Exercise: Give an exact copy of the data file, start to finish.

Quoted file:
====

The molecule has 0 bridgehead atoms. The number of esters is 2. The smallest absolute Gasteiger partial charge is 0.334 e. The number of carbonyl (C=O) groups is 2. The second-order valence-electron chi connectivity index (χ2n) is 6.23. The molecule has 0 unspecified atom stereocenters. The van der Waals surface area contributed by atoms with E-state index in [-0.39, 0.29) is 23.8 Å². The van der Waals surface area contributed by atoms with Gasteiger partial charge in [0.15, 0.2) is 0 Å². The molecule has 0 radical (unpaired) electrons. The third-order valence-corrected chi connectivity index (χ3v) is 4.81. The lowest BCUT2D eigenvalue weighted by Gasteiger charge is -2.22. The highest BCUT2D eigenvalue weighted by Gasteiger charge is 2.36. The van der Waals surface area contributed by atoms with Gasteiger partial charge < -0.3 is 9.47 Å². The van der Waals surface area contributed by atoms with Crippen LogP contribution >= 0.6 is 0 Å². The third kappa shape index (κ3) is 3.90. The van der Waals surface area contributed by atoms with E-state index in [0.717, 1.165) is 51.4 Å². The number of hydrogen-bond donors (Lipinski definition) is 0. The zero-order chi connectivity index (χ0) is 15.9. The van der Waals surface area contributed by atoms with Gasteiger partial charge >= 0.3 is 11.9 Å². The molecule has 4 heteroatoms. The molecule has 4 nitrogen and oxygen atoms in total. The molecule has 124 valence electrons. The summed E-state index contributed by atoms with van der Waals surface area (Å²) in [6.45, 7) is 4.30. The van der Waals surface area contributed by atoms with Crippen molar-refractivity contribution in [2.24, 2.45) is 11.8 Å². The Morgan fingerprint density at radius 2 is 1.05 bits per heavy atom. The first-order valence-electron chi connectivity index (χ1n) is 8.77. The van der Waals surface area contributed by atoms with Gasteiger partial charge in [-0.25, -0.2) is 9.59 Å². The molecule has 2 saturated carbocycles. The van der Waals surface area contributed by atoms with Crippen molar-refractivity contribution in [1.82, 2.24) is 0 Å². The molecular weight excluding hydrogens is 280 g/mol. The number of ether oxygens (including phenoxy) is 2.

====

The molecule has 0 bridgehead atoms. The number of esters is 2. The smallest absolute Gasteiger partial charge is 0.334 e. The number of carbonyl (C=O) groups is 2. The second-order valence-electron chi connectivity index (χ2n) is 6.23. The molecule has 0 unspecified atom stereocenters. The van der Waals surface area contributed by atoms with E-state index in [-0.39, 0.29) is 23.8 Å². The van der Waals surface area contributed by atoms with Gasteiger partial charge in [0.15, 0.2) is 0 Å². The molecule has 0 radical (unpaired) electrons. The third-order valence-corrected chi connectivity index (χ3v) is 4.81. The lowest BCUT2D eigenvalue weighted by Gasteiger charge is -2.22. The highest BCUT2D eigenvalue weighted by Gasteiger charge is 2.36. The van der Waals surface area contributed by atoms with Gasteiger partial charge < -0.3 is 9.47 Å². The van der Waals surface area contributed by atoms with Crippen LogP contribution >= 0.6 is 0 Å². The third kappa shape index (κ3) is 3.90. The van der Waals surface area contributed by atoms with E-state index in [0.717, 1.165) is 51.4 Å². The number of hydrogen-bond donors (Lipinski definition) is 0. The zero-order chi connectivity index (χ0) is 15.9. The van der Waals surface area contributed by atoms with Gasteiger partial charge >= 0.3 is 11.9 Å². The molecule has 4 heteroatoms. The molecule has 4 nitrogen and oxygen atoms in total. The molecule has 124 valence electrons. The summed E-state index contributed by atoms with van der Waals surface area (Å²) in [6.45, 7) is 4.30. The van der Waals surface area contributed by atoms with Crippen molar-refractivity contribution in [2.24, 2.45) is 11.8 Å². The Morgan fingerprint density at radius 2 is 1.05 bits per heavy atom. The first-order valence-electron chi connectivity index (χ1n) is 8.77. The van der Waals surface area contributed by atoms with Gasteiger partial charge in [-0.25, -0.2) is 9.59 Å². The molecule has 2 saturated carbocycles. The van der Waals surface area contributed by atoms with Crippen molar-refractivity contribution in [1.82, 2.24) is 0 Å². The molecular weight excluding hydrogens is 280 g/mol. The number of ether oxygens (including phenoxy) is 2.